Travelling the West Coast

By Joseph Barker (The University of Western Australia, Perth, Australia)

The midterm break during my semester abroad provided the ideal opportunity to explore Australia’s west coast, which has proved to be the highlight of my study abroad exchange so far. Having excitedly planned the trip in the preceding weeks, I took to the road with nine of my fellow exchange students, cramming a week’s worth of food, sun cream and ‘Goon’ (The Aussie equivalent of Tesco’s own brand red wine), into two hire cars. With a rather unfortunate amount of American pop music being blasted from our stereo, we set off on our first real adventure down under!

My incredibly gangster car-mates

The one downside of our excursion was our accommodation, or lack of it. Due to the financial restrictions of student life, we decided to buy $40 tents and sleep in campsites throughout the trip. Despite the ever-present plague of flies, roughing it in Australia’s countryside whilst visiting a variety of national parks provided an authentic experience of the stunning Aussie desert. Even more incredible were the beaches of the west coast: my description of the sensational views, pure water and soft white sand they have to offer truly does not do them justice. Our visit to Shark Bay, where we wondered at one of only three surviving stromatolite formations on the globe (which provide a glimpse into the biological history of the earth), exemplifies the astonishing natural features that confirm Australia’s coast provides much more than beaches on which to tan (or burn, if like me you have an incredibly pale complexion).

The Pinnacles, Numbing National Park

The wildlife we were fortunate enough to witness, however, managed to eclipse the outstanding natural sights. Throughout the trip we were able to snorkel above coastal coral reefs, coming within inches of an extensive variety of beautiful, multicoloured tropical fish. Furthermore, we were able to see both wild dolphins and sea turtles during our visit to Monkey Mia. The highlight of the trip, however, was an experience totally unique to Exmouth, our most northern destination: swimming with whale sharks. Whale sharks are the largest species of fish in the ocean, reaching up to lengths of over twelve meters, with the capability to dive over three km down into the ocean and reach one hundred years of age. Despite the day costing $380, swimming with these astounding creatures was worth every penny…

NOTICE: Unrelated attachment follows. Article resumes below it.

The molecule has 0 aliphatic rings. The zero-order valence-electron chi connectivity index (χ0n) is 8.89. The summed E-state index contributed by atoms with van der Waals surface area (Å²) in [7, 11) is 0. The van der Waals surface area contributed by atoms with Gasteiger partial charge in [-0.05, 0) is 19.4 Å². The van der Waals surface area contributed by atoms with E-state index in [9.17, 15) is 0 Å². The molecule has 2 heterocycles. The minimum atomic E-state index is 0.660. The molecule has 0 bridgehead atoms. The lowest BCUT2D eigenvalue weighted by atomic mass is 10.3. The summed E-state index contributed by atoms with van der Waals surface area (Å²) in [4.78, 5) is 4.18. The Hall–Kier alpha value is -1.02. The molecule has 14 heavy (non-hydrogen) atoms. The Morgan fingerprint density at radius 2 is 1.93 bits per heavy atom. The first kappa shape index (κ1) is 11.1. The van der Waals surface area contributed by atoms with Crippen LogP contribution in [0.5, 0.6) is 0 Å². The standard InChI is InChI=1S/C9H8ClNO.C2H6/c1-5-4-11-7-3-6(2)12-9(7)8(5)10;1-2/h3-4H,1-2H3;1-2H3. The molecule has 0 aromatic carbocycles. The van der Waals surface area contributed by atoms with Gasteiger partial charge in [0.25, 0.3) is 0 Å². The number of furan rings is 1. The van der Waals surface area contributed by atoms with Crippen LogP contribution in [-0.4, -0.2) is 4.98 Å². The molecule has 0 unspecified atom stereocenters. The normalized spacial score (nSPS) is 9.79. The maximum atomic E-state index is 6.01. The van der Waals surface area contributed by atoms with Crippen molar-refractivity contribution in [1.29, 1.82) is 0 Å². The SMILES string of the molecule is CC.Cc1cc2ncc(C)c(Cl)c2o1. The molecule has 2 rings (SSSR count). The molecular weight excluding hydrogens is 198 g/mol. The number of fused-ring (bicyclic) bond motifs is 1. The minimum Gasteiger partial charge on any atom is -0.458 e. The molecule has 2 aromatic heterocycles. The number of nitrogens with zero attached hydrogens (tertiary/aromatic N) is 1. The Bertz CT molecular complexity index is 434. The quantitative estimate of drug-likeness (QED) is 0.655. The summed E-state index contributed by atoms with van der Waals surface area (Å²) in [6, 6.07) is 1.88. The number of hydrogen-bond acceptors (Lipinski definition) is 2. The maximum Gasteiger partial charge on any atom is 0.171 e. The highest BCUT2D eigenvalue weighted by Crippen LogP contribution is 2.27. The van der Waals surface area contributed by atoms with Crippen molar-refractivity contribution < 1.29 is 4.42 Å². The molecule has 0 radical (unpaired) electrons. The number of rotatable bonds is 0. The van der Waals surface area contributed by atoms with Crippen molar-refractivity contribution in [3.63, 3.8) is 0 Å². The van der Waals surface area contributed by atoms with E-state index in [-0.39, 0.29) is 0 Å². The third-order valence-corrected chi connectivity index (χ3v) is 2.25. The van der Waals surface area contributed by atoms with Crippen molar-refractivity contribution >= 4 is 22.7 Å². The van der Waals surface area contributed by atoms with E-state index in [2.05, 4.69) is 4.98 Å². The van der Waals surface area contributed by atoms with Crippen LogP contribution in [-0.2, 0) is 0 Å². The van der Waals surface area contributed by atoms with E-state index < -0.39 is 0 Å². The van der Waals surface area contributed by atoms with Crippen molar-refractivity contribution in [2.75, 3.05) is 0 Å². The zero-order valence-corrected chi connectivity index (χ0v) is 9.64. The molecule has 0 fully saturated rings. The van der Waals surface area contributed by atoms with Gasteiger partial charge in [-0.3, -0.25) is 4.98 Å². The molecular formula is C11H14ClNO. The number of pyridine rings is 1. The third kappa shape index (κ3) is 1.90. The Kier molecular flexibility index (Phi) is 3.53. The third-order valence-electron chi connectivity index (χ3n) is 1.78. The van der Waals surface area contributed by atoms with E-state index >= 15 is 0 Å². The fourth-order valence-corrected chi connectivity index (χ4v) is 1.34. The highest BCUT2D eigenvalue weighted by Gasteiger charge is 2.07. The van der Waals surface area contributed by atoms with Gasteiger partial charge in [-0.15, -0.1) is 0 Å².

Dedication to the Global Ambassador Beanie Photo

Our day began as we were picked up from our campsite and provided with a bus tour of Exmouth en-route to the harbour. From there, our whale shark swimming company Charter 1, which I would thoroughly recommend, provided snorkeling equipment and food throughout the day as we sailed on their boat. Whilst the company’s spotter plane flew in search of whale sharks, we were once again able to snorkel around coral reefs, this time in deeper parts of the ocean, allowing us to see both jellyfish and a baby shark. After the spotter planes found our first whale shark, however, we set off in hot pursuit. Once the boat was ahead of its target, we rapidly formed lines within the water to avoid scaring the shark as it swam. The thrill of being able to swim with such gigantic sea creatures five times over the course of the afternoon made for a truly unforgettable day. During our third swim, one shark unexpectedly changed direction, meaning we had to quickly dive to its side in order to avoid colliding with one of the largest animals on the planet! The image of an enormous shark being a mere two meters away from hitting you is one of the most terrifying, yet memorable, moments I have had thus far during my time in Australia. Overall, our trip was a truly unforgettable experience, which in my opinion demonstrates the incredible opportunities studying abroad offers to students outside of academic terms.

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